Oh, Enchiladas, you are my favorite Mexican food, why do you have to be so difficult to make? I think in my quest for the best authentic enchiladas I got lost somewhere. I usually prefer beef enchiladas, but I also used to love the banquet Mexican style combination TV dinner. That’s probably pretty bad – they don’t even make it anymore. I do recall the declining value, quality and taste over the years. It was probably good to me because we did TV dinners in the 80’s, I was a kid, and they were made with corn tortilla shells. In my opinion, real authentic enchiladas should only be made with the corn or masa.
My “Eat Mexico” authentic recipe book only has two recipes: chicken enchiladas with green sauce or cheese enchiladas with homemade masa tortilla shells. I like ground beef enchiladas with “red sauce”.
As usual, I have four different recipes for ground beef enchiladas, and some are quite complicated, or rather, involved. To make the “red sauce” or “enchilada salsa”, I have one recipe that is oil, flour and chili paste. I have another recipe for enchilada seasoning with salsa, chili powder and mixed pepper. It’s all just me trying too hard. Enchiladas should be simple.
As much as I love enchiladas and believe that they should be made with corn/masa, I do like my Aunt’s American version, which uses flour tortillas. They’re quite delicious. So, in copycat taco bell enchirito-style, I’m going to simplify all of these recipes to make Lazy Enchiladas.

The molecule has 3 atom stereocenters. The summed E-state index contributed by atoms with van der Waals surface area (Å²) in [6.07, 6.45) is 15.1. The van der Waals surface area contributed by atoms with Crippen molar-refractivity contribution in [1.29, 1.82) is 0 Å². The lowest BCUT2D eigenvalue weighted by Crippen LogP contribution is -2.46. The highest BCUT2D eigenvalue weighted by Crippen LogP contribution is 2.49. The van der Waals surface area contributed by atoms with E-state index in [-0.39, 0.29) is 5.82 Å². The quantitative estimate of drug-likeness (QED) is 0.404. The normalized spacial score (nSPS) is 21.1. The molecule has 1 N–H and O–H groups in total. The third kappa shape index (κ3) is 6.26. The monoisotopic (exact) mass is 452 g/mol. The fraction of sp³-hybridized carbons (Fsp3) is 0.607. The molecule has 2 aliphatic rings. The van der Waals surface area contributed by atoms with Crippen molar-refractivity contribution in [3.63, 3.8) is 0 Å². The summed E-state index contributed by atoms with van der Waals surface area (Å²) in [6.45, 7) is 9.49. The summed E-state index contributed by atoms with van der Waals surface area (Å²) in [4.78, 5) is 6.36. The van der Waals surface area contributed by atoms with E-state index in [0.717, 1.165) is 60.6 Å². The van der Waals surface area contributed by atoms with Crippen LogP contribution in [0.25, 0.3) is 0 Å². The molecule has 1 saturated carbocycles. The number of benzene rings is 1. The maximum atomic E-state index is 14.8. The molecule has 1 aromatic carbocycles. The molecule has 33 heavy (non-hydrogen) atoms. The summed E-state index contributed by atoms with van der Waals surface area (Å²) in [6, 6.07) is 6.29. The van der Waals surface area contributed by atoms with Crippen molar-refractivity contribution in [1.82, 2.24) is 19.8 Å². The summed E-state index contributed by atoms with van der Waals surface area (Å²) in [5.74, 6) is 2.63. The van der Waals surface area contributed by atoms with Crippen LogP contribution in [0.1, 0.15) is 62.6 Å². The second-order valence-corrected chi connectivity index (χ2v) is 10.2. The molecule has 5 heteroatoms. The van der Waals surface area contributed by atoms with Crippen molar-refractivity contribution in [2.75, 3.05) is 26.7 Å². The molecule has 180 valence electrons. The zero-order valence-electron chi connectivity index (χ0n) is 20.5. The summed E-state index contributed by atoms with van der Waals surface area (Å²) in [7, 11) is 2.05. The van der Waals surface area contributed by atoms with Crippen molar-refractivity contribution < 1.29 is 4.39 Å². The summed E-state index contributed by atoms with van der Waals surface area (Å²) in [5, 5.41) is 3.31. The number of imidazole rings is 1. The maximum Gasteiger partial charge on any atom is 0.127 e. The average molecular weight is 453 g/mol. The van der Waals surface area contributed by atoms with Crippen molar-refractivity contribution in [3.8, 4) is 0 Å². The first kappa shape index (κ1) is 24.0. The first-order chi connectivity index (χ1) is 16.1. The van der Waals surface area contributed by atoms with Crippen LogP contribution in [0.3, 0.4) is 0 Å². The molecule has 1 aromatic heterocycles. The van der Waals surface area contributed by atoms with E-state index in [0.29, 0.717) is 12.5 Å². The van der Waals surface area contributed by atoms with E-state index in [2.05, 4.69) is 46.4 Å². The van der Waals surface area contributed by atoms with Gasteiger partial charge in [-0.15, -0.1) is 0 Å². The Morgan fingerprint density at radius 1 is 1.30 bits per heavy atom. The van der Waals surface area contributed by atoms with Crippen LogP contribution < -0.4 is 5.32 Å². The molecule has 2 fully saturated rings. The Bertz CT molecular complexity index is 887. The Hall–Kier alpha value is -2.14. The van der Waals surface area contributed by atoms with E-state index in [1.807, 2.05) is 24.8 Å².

Easy Authentic Beef Enchiladas
First, the beef mixture doesn’t need seasoning – just fresh diced onions.
Secondly, the required corn tortillas will need to be cooked before filling them and baking them.
Thirdly, a good canned enchilada sauce will make these super easy “Lazy Enchiladas”.
- ground beef
- diced onion
- canola oil
- corn tortilla shells
- your favorite enchilada sauce (we use La Victoria)
- any melty cheese (Colby, Monterey jack, queso, Asadero, brick cheese, farmer cheese)
- (optional) any [slightly] sharp cheese (cheddar, Longhorn cheddar)
- cook the ground beef & onion
- shred your cheese(s)
- cook your corn tortilla shells
How to prep the corn tortilla shells:
Heat a small skillet with 1 Tbsp Canola oil. Warm the tortilla for 60 seconds, flip it and cook another 60 seconds. Remove from pan to drain on paper towel. Tortilla should show some browning, and have firm, but not crispy edges.
Cook a few extra, just in case you have some that crumble during assembly. You might need to add a bit more vegetable oil halfway through.
Drizzle 1/2 cup enchilada sauce in the bottom of your 9×12 baking dish. (I used a 7×13 Pyrex baking dish.)
For each enchilada, spoon about 2 Tbsp each of beef mix, sauce & cheese. Wrap tightly and place in baking dish, seam-side down.
If you rip a tortilla, you can wrap it in an extra tortilla or cook it as-is.
Tip: I used the back of the spoon to squish the meat so I could roll the full tortilla tightly.
Some filling might spill out the side, that’s okay, you’ll just have a little meaty sauce to serve with your enchilada.